READ MORE: B.C. still losing money on legalized marijuana sales

When asked about a potential price war among other large-scale producers, as signs of pricing pressure emerge, St. Louis said he was not concerned.

“It’s not much of a war, if the other side has no chance,” he said. “Most of the other licensed producers don’t have the cost structure that Hexo does.”

He also noted that with capital drying up in the broader market, most of the production facilities underway “will never get finished,” he said.

The product launch comes after Hexo lowered its net revenues forecast for its upcoming fourth-quarter ended July 31, and it withdrew its $400 million net revenue guidance for its 2020 financial year.

St. Louis said more details on its guidance would be provided during its upcoming earnings, but said the decision to pull back stemmed from the uncertainty facing the cannabis industry. He expects that this low-cost product will be a key part of its strategy to reach 20-plus per cent market share in the coming years and ramp up its revenues.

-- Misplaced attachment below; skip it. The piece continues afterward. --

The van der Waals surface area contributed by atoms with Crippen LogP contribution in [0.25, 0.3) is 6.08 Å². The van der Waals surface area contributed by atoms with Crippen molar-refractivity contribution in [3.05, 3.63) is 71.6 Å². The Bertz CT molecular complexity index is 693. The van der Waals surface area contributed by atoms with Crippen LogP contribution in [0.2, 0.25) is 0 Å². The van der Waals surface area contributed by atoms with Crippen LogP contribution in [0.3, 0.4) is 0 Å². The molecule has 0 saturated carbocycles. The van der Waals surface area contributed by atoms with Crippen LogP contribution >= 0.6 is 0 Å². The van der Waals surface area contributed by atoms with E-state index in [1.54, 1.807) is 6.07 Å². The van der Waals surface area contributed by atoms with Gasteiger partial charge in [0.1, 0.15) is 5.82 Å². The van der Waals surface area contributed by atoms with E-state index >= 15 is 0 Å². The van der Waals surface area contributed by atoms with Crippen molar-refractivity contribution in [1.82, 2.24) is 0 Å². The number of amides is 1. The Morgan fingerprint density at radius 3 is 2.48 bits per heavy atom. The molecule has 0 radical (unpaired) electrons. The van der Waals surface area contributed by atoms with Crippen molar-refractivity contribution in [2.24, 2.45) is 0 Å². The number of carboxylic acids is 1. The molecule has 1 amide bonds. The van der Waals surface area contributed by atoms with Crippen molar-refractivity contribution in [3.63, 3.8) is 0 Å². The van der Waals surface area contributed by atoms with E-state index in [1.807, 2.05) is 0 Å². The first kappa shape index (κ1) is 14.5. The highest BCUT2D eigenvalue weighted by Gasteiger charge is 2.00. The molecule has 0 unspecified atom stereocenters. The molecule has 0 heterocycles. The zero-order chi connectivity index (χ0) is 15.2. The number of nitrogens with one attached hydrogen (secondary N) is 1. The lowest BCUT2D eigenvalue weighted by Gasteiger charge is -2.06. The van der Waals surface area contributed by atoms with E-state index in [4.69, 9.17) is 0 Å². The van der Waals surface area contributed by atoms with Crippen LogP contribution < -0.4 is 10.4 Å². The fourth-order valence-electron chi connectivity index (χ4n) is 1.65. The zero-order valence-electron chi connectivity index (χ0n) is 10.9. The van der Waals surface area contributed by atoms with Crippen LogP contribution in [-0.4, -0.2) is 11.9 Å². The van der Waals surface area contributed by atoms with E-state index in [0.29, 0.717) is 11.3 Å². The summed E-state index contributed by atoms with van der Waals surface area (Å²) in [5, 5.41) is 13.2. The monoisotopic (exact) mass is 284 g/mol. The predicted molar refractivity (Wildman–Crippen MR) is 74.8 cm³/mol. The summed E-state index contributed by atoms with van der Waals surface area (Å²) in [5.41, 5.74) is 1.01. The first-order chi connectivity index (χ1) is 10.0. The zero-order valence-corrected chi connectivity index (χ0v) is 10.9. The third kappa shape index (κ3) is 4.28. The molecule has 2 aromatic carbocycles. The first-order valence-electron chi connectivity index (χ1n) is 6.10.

“We’re very bullish on Original Stash, how its going to perform. But we’ll monitor it,” he said. “We didn’t want to be in a situation to commit to specifics in this unsure industry.”

Armina Ligaya, The Canadian Press


Like us on Facebook and follow us on Twitter.

Get local stories you won't find anywhere else right to your inbox.
Sign up here

Just Posted

Wetaskiwin shelter will close early after assaults, other problems

Mayor Tyler Gandam said mental health, addictions overshadowing shelter’s purpose

Ephraim Girling Brings The Law To Wetaskiwin

No-nonsense police officer didn’t mess around with law-breakers

New intersection coming for Hwy. #2A near grain terminal